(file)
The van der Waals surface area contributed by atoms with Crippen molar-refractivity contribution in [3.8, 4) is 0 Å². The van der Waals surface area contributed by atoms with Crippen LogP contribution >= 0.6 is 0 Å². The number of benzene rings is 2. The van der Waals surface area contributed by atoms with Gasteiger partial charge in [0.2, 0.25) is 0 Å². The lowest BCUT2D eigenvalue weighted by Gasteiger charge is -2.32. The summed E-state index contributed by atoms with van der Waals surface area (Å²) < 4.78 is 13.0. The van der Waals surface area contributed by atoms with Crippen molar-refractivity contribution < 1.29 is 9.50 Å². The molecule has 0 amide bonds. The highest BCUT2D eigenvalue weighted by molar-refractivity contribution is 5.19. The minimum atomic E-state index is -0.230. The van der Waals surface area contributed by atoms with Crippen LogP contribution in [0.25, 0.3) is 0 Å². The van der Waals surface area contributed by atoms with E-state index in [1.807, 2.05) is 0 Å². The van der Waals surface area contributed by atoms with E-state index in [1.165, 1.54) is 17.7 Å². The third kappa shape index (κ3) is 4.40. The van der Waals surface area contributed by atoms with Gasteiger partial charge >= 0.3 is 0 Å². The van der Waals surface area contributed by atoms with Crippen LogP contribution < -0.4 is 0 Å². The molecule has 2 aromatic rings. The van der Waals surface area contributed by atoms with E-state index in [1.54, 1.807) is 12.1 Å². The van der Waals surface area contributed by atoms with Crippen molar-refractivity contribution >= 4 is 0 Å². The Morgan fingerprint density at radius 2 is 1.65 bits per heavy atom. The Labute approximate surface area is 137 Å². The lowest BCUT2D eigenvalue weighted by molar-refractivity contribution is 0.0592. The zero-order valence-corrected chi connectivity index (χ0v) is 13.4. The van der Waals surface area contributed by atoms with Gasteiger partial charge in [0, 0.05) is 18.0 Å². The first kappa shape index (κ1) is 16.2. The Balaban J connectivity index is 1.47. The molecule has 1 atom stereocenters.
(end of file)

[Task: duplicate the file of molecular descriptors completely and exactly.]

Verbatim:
The van der Waals surface area contributed by atoms with Crippen molar-refractivity contribution in [3.8, 4) is 0 Å². The van der Waals surface area contributed by atoms with Crippen LogP contribution >= 0.6 is 0 Å². The number of benzene rings is 2. The van der Waals surface area contributed by atoms with Gasteiger partial charge in [0.2, 0.25) is 0 Å². The lowest BCUT2D eigenvalue weighted by Gasteiger charge is -2.32. The summed E-state index contributed by atoms with van der Waals surface area (Å²) < 4.78 is 13.0. The van der Waals surface area contributed by atoms with Crippen molar-refractivity contribution < 1.29 is 9.50 Å². The molecule has 0 amide bonds. The highest BCUT2D eigenvalue weighted by molar-refractivity contribution is 5.19. The minimum atomic E-state index is -0.230. The van der Waals surface area contributed by atoms with Crippen LogP contribution in [0.25, 0.3) is 0 Å². The van der Waals surface area contributed by atoms with E-state index in [1.807, 2.05) is 0 Å². The van der Waals surface area contributed by atoms with E-state index in [1.165, 1.54) is 17.7 Å². The third kappa shape index (κ3) is 4.40. The van der Waals surface area contributed by atoms with Gasteiger partial charge >= 0.3 is 0 Å². The van der Waals surface area contributed by atoms with Crippen LogP contribution < -0.4 is 0 Å². The molecule has 2 aromatic rings. The van der Waals surface area contributed by atoms with E-state index in [1.54, 1.807) is 12.1 Å². The van der Waals surface area contributed by atoms with Crippen molar-refractivity contribution >= 4 is 0 Å². The Morgan fingerprint density at radius 2 is 1.65 bits per heavy atom. The Labute approximate surface area is 137 Å². The lowest BCUT2D eigenvalue weighted by molar-refractivity contribution is 0.0592. The zero-order valence-corrected chi connectivity index (χ0v) is 13.4. The van der Waals surface area contributed by atoms with Gasteiger partial charge in [0, 0.05) is 18.0 Å². The first kappa shape index (κ1) is 16.2. The Balaban J connectivity index is 1.47. The molecule has 1 atom stereocenters.